A Whole New World: Advice for Remote Depositions
If you’re anything like me, you spent the early days of the stay-at-home order pushing back a deposition or two, assuming that you’d be better off waiting until they could be conducted “properly” (i.e., in person). By now, it’s clear that we must adapt during these bleak times to continue to represent and protect the interests of our clients. It also doesn’t take an economist to realize that after we beat this virus, and our stadiums are once again filled, video conferencing will likely remain a large part of our professional lives.
This is, of course, a good thing. Economic and environmental considerations favor an effort to eliminate thousands of hours of needless travel. So, video conferencing will likely become the preferred way to conduct depositions in the future. But the current transition period presents pitfalls that attorneys must avoid in order to effectively represent their clients.
An Illustrative Anecdote
I recently appeared for a Zoom deposition of a plaintiff in an auto-negligence case. When his counsel and I agreed to conduct the deposition via Zoom, I was certain that any potential issues would be outweighed by the platform’s efficiencies. Having successfully deposed several individuals with questionable internet connections, I was confident that I could handle anything.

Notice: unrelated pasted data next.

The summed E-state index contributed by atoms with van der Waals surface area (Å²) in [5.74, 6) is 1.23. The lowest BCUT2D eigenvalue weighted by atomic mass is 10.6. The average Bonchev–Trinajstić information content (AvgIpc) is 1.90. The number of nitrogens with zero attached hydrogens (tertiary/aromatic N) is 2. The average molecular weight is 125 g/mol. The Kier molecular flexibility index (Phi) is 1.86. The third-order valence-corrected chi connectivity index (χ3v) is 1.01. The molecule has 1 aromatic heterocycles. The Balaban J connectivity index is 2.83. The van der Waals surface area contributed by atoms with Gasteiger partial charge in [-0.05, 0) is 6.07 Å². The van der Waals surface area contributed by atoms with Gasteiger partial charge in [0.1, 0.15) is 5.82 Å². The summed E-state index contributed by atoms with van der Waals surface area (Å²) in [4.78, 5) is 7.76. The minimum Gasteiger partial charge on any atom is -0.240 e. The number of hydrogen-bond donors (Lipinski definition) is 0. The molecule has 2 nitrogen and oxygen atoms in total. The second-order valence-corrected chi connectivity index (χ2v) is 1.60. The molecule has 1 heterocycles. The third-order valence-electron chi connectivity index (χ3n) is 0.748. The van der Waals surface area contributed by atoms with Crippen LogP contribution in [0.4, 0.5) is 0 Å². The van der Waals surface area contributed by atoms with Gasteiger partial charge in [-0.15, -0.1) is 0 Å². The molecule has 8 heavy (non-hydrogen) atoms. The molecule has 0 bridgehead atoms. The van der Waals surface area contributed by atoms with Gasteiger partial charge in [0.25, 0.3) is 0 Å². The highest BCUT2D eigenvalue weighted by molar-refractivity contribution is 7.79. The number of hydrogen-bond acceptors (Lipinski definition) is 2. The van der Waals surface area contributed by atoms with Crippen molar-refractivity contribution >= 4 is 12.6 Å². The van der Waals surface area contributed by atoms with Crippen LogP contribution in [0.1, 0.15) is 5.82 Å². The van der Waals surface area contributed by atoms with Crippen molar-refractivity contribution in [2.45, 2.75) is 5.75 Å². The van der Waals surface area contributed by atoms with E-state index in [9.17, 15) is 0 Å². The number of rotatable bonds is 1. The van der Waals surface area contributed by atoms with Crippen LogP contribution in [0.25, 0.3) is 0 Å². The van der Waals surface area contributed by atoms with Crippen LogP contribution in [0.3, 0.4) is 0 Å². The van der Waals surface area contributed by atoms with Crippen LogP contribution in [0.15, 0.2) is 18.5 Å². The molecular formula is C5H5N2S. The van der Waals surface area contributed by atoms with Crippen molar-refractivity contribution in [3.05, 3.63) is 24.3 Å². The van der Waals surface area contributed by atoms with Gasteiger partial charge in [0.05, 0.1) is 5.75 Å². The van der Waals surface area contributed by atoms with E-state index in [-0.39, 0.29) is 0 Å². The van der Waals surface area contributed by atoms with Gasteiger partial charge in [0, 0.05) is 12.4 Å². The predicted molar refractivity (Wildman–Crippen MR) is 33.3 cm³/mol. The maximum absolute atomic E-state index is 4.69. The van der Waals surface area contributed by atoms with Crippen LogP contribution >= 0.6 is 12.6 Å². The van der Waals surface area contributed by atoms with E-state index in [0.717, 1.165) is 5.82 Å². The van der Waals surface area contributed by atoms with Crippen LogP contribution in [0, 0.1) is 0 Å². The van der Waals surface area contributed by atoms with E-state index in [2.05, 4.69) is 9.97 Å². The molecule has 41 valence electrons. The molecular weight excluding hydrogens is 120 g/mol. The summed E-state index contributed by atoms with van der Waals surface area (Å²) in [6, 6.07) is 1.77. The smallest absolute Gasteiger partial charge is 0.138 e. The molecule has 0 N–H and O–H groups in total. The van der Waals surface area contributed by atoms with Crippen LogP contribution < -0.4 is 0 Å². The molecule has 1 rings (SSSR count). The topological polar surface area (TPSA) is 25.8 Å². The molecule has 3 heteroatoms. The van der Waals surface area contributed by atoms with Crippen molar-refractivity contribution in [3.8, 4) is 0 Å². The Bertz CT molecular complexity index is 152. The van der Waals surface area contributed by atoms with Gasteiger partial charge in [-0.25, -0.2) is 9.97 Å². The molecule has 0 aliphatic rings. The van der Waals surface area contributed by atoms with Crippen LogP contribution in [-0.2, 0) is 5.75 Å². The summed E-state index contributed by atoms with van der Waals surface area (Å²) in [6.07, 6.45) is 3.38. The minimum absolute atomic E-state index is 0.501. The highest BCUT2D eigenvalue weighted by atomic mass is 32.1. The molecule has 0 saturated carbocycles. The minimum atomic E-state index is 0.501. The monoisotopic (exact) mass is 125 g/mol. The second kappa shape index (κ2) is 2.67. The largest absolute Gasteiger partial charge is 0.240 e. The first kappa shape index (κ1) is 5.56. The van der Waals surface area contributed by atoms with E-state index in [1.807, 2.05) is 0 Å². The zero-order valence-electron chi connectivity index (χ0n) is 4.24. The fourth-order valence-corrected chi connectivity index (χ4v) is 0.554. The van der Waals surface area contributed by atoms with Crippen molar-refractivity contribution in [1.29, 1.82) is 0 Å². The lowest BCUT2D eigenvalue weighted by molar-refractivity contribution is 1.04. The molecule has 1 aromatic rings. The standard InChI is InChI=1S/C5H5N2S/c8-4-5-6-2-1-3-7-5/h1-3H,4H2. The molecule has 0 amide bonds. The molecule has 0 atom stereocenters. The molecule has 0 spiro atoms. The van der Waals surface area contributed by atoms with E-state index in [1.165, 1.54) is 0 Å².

Unfortunately, my hubris became apparent when the plaintiff entered the Zoom conference room from the backseat of his car—in a public park next to a busy freeway—using his iPhone on a cellular data connection. I valiantly attempted to power through the freeway noise and choppy internet to obtain the plaintiff’s testimony. After all, each of the parties had appeared, and the court reporter was present. But when the deponent requested a break to use the restroom, and took his iPhone with him, I knew that we needed to adjourn.
Best Practices for Remote Depositions
Party depositions are often a turning point in any lawsuit, and you rarely get a second bite at the apple. Now that Zoom depositions are practically unavoidable, here are a few things to consider:
- Agree beforehand that the deponent will appear for the deposition in a suitable environment with a strong internet connection.